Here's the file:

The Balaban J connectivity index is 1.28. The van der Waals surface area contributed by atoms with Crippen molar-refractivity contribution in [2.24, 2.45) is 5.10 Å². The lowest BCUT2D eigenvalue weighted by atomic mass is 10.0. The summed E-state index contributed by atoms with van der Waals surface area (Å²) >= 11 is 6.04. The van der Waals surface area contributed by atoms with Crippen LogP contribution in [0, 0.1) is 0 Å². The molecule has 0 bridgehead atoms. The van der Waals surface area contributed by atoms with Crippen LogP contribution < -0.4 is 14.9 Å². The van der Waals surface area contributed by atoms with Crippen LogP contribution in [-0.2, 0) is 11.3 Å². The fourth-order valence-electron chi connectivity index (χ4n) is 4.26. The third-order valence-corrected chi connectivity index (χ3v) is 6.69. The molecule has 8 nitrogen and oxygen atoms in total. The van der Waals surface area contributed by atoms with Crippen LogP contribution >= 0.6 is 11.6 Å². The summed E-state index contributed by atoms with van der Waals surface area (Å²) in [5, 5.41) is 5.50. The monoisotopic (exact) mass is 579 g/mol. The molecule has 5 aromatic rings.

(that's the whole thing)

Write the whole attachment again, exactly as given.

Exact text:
The Balaban J connectivity index is 1.28. The van der Waals surface area contributed by atoms with Crippen molar-refractivity contribution in [2.24, 2.45) is 5.10 Å². The lowest BCUT2D eigenvalue weighted by atomic mass is 10.0. The summed E-state index contributed by atoms with van der Waals surface area (Å²) >= 11 is 6.04. The van der Waals surface area contributed by atoms with Crippen LogP contribution in [0, 0.1) is 0 Å². The molecule has 0 bridgehead atoms. The van der Waals surface area contributed by atoms with Crippen LogP contribution < -0.4 is 14.9 Å². The van der Waals surface area contributed by atoms with Crippen LogP contribution in [-0.2, 0) is 11.3 Å². The fourth-order valence-electron chi connectivity index (χ4n) is 4.26. The third-order valence-corrected chi connectivity index (χ3v) is 6.69. The molecule has 8 nitrogen and oxygen atoms in total. The van der Waals surface area contributed by atoms with Crippen LogP contribution >= 0.6 is 11.6 Å². The summed E-state index contributed by atoms with van der Waals surface area (Å²) in [5, 5.41) is 5.50. The monoisotopic (exact) mass is 579 g/mol. The molecule has 5 aromatic rings.